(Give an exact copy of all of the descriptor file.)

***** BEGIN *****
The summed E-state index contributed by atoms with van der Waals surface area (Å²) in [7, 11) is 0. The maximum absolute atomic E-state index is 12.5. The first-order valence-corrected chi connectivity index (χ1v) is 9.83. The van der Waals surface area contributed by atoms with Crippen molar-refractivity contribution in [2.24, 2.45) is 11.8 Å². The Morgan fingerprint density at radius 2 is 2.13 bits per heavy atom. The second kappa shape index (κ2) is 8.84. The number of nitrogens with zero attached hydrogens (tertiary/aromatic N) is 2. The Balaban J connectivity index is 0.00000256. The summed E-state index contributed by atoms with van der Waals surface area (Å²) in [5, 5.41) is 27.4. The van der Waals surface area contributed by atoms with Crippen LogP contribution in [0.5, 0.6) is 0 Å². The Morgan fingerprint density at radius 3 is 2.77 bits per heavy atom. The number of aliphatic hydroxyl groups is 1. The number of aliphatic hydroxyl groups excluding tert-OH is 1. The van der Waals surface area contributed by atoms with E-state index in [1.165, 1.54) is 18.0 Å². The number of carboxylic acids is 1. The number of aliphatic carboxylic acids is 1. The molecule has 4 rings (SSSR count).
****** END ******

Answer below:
The summed E-state index contributed by atoms with van der Waals surface area (Å²) in [7, 11) is 0. The maximum absolute atomic E-state index is 12.5. The first-order valence-corrected chi connectivity index (χ1v) is 9.83. The van der Waals surface area contributed by atoms with Crippen molar-refractivity contribution in [2.24, 2.45) is 11.8 Å². The Morgan fingerprint density at radius 2 is 2.13 bits per heavy atom. The second kappa shape index (κ2) is 8.84. The number of nitrogens with zero attached hydrogens (tertiary/aromatic N) is 2. The Balaban J connectivity index is 0.00000256. The summed E-state index contributed by atoms with van der Waals surface area (Å²) in [5, 5.41) is 27.4. The van der Waals surface area contributed by atoms with Crippen LogP contribution in [0.5, 0.6) is 0 Å². The Morgan fingerprint density at radius 3 is 2.77 bits per heavy atom. The number of aliphatic hydroxyl groups is 1. The number of aliphatic hydroxyl groups excluding tert-OH is 1. The van der Waals surface area contributed by atoms with E-state index in [1.165, 1.54) is 18.0 Å². The number of carboxylic acids is 1. The number of aliphatic carboxylic acids is 1. The molecule has 4 rings (SSSR count).